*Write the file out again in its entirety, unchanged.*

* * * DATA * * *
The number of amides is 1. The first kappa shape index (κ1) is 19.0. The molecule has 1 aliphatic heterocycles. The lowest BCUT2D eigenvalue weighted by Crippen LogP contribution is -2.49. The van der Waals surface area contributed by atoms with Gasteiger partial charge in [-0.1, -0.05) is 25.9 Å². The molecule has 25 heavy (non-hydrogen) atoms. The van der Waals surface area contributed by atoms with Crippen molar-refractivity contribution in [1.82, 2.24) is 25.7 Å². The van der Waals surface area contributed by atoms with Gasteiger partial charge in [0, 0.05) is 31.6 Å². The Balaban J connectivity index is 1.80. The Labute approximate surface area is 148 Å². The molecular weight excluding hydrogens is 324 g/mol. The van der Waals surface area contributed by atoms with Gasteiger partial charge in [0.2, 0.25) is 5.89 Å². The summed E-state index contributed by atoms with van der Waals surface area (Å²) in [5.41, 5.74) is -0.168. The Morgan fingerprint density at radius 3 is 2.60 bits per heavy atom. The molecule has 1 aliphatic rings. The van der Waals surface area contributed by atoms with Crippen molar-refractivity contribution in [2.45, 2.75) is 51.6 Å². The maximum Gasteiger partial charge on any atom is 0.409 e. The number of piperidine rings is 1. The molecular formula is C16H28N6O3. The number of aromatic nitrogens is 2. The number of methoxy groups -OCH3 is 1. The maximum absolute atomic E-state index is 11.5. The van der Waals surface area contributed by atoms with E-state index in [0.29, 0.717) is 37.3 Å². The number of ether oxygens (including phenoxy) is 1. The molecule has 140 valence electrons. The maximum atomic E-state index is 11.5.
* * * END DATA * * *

The number of amides is 1. The first kappa shape index (κ1) is 19.0. The molecule has 1 aliphatic heterocycles. The lowest BCUT2D eigenvalue weighted by Crippen LogP contribution is -2.49. The van der Waals surface area contributed by atoms with Gasteiger partial charge in [-0.1, -0.05) is 25.9 Å². The molecule has 25 heavy (non-hydrogen) atoms. The van der Waals surface area contributed by atoms with Crippen molar-refractivity contribution in [1.82, 2.24) is 25.7 Å². The van der Waals surface area contributed by atoms with Gasteiger partial charge in [0, 0.05) is 31.6 Å². The Balaban J connectivity index is 1.80. The Labute approximate surface area is 148 Å². The molecular weight excluding hydrogens is 324 g/mol. The van der Waals surface area contributed by atoms with Gasteiger partial charge in [0.2, 0.25) is 5.89 Å². The summed E-state index contributed by atoms with van der Waals surface area (Å²) in [5.41, 5.74) is -0.168. The Morgan fingerprint density at radius 3 is 2.60 bits per heavy atom. The molecule has 1 aliphatic rings. The van der Waals surface area contributed by atoms with Crippen molar-refractivity contribution in [2.45, 2.75) is 51.6 Å². The maximum Gasteiger partial charge on any atom is 0.409 e. The number of piperidine rings is 1. The molecular formula is C16H28N6O3. The number of aromatic nitrogens is 2. The number of methoxy groups -OCH3 is 1. The maximum absolute atomic E-state index is 11.5. The van der Waals surface area contributed by atoms with E-state index in [0.29, 0.717) is 37.3 Å². The number of ether oxygens (including phenoxy) is 1. The molecule has 140 valence electrons. The maximum atomic E-state index is 11.5.